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People v. Espinoza

Court of Appeals of Colorado, Third Division

September 21, 2017

The People of the State of Colorado, Plaintiff-Appellee,
Martin Castruita Espinoza, Defendant-Appellant.

         Adams County District Court No. 14CR679 Honorable Francis C. Wasserman, Judge

          Cynthia H. Coffman, Attorney General, Megan C. Rasband, Assistant Attorney General, Denver, Colorado, for Plaintiff-Appellee

          Lauretta A. Martin Neff, Alternate Defense Counsel, Bayfield, Colorado, for Defendant-Appellant


          FREYRE JUDGE

         ¶ 1 Defendant, Martin Castruita Espinoza, appeals the judgment of conviction entered on jury verdicts finding him guilty of ten counts of attempted murder, twenty-three counts of first degree arson, ten crime of violence counts, and multiple misdemeanors. Espinoza raises two issues on appeal. First, he challenges the admissibility of his statements to police, alleging that because he was in custody during the questioning, the statements were inadmissible. Second, he contends the trial court misconstrued the applicable sentencing statutes and erroneously concluded it had to impose consecutive sentences. The latter contention involves applying existing law to unique facts.

         ¶ 2 We disagree with his first contention and affirm the judgments of conviction. However, we agree with his second contention, vacate his 160-year prison sentence, and remand for resentencing.

         I. Background

         ¶ 3 This case involved the burning of an apartment complex in which Espinoza had previously lived. Espinoza's mother lived in apartment 303, and Espinoza had lived with her until two months before the fire. The day before the fire, Espinoza's mother placed all of Espinoza's personal belongings on the apartment's balcony. She texted him and said that he needed to retrieve them.

         ¶ 4 The next day, Adams County Sheriff's deputies and firefighters responded to a structure fire and found the apartment complex engulfed in flames. All the residents were able to leave the building. Espinoza, his mother, his aunt, and his cousin were part of the crowd watching the building burn. While on scene, Espinoza's aunt and cousin told the police that they were concerned that Espinoza was potentially involved with the fire.

         ¶ 5 The police interviewed Espinoza and his family members as part of the fire investigation. A deputy transported Espinoza to the police station, where he waited for several hours before being interviewed.[1] Espinoza told the police that he had been panhandling at a Walmart across the street from the apartment complex when he saw people running toward the building, saying there was a fire. After observing the fire for himself, Espinoza called his sister from the Walmart courtesy phone and told her he was across the street at Walmart and could see the fire. Police ended the interview when Espinoza invoked his right to counsel.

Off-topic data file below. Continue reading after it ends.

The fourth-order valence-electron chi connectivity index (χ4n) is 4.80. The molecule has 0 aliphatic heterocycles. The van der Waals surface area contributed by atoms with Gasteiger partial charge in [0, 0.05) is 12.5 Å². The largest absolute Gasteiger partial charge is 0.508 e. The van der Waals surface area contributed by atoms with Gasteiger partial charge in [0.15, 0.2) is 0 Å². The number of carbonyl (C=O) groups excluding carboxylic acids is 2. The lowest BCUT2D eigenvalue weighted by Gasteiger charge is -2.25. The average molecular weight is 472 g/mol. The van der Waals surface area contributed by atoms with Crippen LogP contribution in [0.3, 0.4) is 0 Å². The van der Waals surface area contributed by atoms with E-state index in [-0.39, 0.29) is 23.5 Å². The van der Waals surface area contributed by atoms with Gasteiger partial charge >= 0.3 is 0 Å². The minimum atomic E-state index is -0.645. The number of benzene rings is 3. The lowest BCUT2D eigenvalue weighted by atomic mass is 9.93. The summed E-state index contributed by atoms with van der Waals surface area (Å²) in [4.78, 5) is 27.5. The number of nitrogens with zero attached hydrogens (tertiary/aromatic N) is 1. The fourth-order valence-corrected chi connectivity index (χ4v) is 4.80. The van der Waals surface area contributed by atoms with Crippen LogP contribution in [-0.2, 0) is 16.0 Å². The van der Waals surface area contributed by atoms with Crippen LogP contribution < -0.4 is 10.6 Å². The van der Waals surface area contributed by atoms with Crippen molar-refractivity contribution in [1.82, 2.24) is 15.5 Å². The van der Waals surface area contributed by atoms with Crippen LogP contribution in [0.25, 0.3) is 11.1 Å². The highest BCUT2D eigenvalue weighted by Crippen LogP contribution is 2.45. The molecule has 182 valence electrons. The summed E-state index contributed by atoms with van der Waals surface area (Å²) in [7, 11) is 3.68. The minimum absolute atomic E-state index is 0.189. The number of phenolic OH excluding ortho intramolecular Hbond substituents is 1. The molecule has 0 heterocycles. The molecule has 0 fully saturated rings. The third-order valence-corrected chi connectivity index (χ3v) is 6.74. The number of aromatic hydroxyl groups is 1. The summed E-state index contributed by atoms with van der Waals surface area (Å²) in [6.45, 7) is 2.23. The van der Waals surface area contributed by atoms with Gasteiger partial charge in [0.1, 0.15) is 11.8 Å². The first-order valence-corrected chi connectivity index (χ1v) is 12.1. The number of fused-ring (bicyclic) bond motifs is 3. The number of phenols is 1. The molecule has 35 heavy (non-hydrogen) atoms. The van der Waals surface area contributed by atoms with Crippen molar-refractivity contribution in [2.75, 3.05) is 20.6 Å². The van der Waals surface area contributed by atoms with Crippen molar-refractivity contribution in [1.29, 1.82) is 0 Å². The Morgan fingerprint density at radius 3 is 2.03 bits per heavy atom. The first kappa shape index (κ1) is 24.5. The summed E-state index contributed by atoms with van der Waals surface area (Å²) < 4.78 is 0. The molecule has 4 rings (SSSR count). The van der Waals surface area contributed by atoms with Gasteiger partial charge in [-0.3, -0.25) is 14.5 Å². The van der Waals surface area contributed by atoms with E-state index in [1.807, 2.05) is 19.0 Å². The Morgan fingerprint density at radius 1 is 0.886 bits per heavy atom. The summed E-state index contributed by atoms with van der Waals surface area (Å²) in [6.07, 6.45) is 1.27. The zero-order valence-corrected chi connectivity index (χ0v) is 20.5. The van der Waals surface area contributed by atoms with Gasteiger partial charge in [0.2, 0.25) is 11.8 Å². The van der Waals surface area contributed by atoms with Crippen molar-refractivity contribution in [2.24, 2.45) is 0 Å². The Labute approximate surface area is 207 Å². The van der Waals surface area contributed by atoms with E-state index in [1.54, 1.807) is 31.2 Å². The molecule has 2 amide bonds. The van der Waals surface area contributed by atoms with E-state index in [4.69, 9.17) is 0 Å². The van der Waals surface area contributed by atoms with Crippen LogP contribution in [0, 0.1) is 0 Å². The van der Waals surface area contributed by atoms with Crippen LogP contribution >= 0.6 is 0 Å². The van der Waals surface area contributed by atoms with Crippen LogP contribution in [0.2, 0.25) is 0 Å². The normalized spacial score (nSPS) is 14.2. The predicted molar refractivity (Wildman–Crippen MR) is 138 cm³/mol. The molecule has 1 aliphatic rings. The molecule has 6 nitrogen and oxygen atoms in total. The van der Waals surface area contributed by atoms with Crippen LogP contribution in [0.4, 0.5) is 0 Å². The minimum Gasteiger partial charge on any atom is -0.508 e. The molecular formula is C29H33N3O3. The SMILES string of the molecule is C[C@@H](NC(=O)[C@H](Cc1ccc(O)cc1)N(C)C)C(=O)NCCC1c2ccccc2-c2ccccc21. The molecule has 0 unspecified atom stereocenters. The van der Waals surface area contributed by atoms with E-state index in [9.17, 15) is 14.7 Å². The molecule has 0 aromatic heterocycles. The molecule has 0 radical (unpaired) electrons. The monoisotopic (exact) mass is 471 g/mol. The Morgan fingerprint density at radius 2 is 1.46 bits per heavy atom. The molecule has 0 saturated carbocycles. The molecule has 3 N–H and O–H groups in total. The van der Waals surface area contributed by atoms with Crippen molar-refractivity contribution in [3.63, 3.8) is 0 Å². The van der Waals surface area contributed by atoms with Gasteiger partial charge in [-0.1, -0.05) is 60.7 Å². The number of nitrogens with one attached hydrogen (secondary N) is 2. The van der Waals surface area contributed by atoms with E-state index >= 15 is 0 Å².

¶ 6 A Walmart surveillance video showed that the fire started on the third floor of the apartment building, that Espinoza was in the Walmart parking lot, and that he used the courtesy phone. Arson investigators concluded that the fire was incendiary and had started on the balcony of apartment 303. A Walmart employee described a male matching Espinoza's description using the courtesy phone and smelling like charcoal, lighter fluid, and smoke.

         II. Custodial Interrogation

         ¶ 7 Espinoza contends that the trial court failed to consider several factors in finding that he was not in custody at the police station, including the several-hour wait in the interview room, the presence of two armed detectives during the interview, and the confrontational question near the end of the interview. Because the trial court's detailed factual findings, supported by the record, show that Espinoza was not in custody, we affirm its order denying Espinoza's motion to suppress.

         A. Additional Facts

         ¶ 8 Before trial, Espinoza moved to suppress his statements from a videotaped interview with the police. He claimed that he was in custody and that the police failed to give him Miranda[2] warnings. The trial court rejected his custody claim and, in a detailed order, made the following findings:

. Police learned that Espinoza was a potential suspect at the scene. Acknowledging that they had no probable cause, the police requested that he come to the police station for an interview, and Espinoza agreed.
. Espinoza had no transportation and accepted a ride from an officer.
. Espinoza consented to a pat-down search before entering the officer's car.
. Police did not handcuff Espinoza.
. Police found a lighter in Espinoza's pocket and asked to keep it. Espinoza did not object.
. Once at the police station, an officer took Espinoza through at least one locked door to the detective division on the second floor.
. The officer placed Espinoza in an interview room, unrestrained, and provided him with a bottle of water.
. Espinoza's mother and stepfather were also at the police station in a different room.
. After "some time" and the completion of two other interviews, two detectives interviewed Espinoza.
. The tone of the interview was conversational, and the detectives used no coercive interrogation methods or techniques.
. The detectives wore plain clothes.
. One of the detectives told Espinoza that he was not under arrest and was free to leave.
. Although closed, the door was located next to Espinoza and nothing blocked his exit from the ...

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